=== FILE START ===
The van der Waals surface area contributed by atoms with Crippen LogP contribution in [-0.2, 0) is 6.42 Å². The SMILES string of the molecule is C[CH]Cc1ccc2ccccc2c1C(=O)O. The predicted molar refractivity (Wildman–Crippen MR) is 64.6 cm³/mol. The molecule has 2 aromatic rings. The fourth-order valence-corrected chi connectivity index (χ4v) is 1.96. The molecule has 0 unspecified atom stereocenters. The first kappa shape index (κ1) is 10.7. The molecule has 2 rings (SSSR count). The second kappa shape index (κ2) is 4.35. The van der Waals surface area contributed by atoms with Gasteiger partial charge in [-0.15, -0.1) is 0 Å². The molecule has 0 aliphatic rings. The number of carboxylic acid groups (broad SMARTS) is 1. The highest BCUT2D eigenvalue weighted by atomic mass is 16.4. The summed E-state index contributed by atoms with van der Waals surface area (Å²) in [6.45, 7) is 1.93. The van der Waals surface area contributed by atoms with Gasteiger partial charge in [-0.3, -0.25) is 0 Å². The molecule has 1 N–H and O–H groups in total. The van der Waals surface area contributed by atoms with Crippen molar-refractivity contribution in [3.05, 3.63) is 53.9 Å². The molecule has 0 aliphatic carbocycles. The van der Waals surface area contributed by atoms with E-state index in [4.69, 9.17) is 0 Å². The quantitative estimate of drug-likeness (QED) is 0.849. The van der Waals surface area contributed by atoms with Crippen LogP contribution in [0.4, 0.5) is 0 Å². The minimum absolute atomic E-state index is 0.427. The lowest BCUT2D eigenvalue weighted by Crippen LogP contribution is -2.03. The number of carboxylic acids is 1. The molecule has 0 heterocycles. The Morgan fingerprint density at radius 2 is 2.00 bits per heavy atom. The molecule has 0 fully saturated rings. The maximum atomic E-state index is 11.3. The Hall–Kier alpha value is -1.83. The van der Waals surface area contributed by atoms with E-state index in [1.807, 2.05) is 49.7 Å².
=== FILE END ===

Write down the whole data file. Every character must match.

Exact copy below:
The van der Waals surface area contributed by atoms with Crippen LogP contribution in [-0.2, 0) is 6.42 Å². The SMILES string of the molecule is C[CH]Cc1ccc2ccccc2c1C(=O)O. The predicted molar refractivity (Wildman–Crippen MR) is 64.6 cm³/mol. The molecule has 2 aromatic rings. The fourth-order valence-corrected chi connectivity index (χ4v) is 1.96. The molecule has 0 unspecified atom stereocenters. The first kappa shape index (κ1) is 10.7. The molecule has 2 rings (SSSR count). The second kappa shape index (κ2) is 4.35. The van der Waals surface area contributed by atoms with Gasteiger partial charge in [-0.15, -0.1) is 0 Å². The molecule has 0 aliphatic rings. The number of carboxylic acid groups (broad SMARTS) is 1. The highest BCUT2D eigenvalue weighted by atomic mass is 16.4. The summed E-state index contributed by atoms with van der Waals surface area (Å²) in [6.45, 7) is 1.93. The van der Waals surface area contributed by atoms with Gasteiger partial charge in [-0.3, -0.25) is 0 Å². The molecule has 1 N–H and O–H groups in total. The van der Waals surface area contributed by atoms with Crippen molar-refractivity contribution in [3.05, 3.63) is 53.9 Å². The molecule has 0 aliphatic carbocycles. The van der Waals surface area contributed by atoms with E-state index in [4.69, 9.17) is 0 Å². The quantitative estimate of drug-likeness (QED) is 0.849. The van der Waals surface area contributed by atoms with Crippen LogP contribution in [0.4, 0.5) is 0 Å². The minimum absolute atomic E-state index is 0.427. The lowest BCUT2D eigenvalue weighted by Crippen LogP contribution is -2.03. The number of carboxylic acids is 1. The molecule has 0 heterocycles. The Morgan fingerprint density at radius 2 is 2.00 bits per heavy atom. The molecule has 0 fully saturated rings. The maximum atomic E-state index is 11.3. The Hall–Kier alpha value is -1.83. The van der Waals surface area contributed by atoms with E-state index in [1.807, 2.05) is 49.7 Å².